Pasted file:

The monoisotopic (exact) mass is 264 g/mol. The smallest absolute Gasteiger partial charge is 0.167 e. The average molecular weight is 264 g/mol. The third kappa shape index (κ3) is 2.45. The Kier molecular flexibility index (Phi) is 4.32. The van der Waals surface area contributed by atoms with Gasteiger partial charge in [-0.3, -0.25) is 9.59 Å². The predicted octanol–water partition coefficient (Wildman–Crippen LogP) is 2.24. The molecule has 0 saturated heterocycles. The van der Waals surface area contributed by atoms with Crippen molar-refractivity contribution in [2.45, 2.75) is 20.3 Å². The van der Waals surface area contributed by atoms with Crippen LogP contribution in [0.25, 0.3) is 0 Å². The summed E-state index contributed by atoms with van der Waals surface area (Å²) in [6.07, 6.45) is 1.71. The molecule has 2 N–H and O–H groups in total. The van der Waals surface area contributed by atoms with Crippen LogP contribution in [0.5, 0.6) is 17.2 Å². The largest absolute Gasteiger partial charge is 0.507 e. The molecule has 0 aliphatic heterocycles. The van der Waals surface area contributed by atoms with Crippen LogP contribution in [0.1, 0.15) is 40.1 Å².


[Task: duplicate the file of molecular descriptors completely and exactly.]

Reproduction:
The monoisotopic (exact) mass is 264 g/mol. The smallest absolute Gasteiger partial charge is 0.167 e. The average molecular weight is 264 g/mol. The third kappa shape index (κ3) is 2.45. The Kier molecular flexibility index (Phi) is 4.32. The van der Waals surface area contributed by atoms with Gasteiger partial charge in [-0.3, -0.25) is 9.59 Å². The predicted octanol–water partition coefficient (Wildman–Crippen LogP) is 2.24. The molecule has 0 saturated heterocycles. The van der Waals surface area contributed by atoms with Crippen molar-refractivity contribution in [2.45, 2.75) is 20.3 Å². The van der Waals surface area contributed by atoms with Crippen LogP contribution in [0.25, 0.3) is 0 Å². The summed E-state index contributed by atoms with van der Waals surface area (Å²) in [6.07, 6.45) is 1.71. The molecule has 2 N–H and O–H groups in total. The van der Waals surface area contributed by atoms with Crippen LogP contribution in [0.5, 0.6) is 17.2 Å². The largest absolute Gasteiger partial charge is 0.507 e. The molecule has 0 aliphatic heterocycles. The van der Waals surface area contributed by atoms with Crippen LogP contribution in [0.1, 0.15) is 40.1 Å².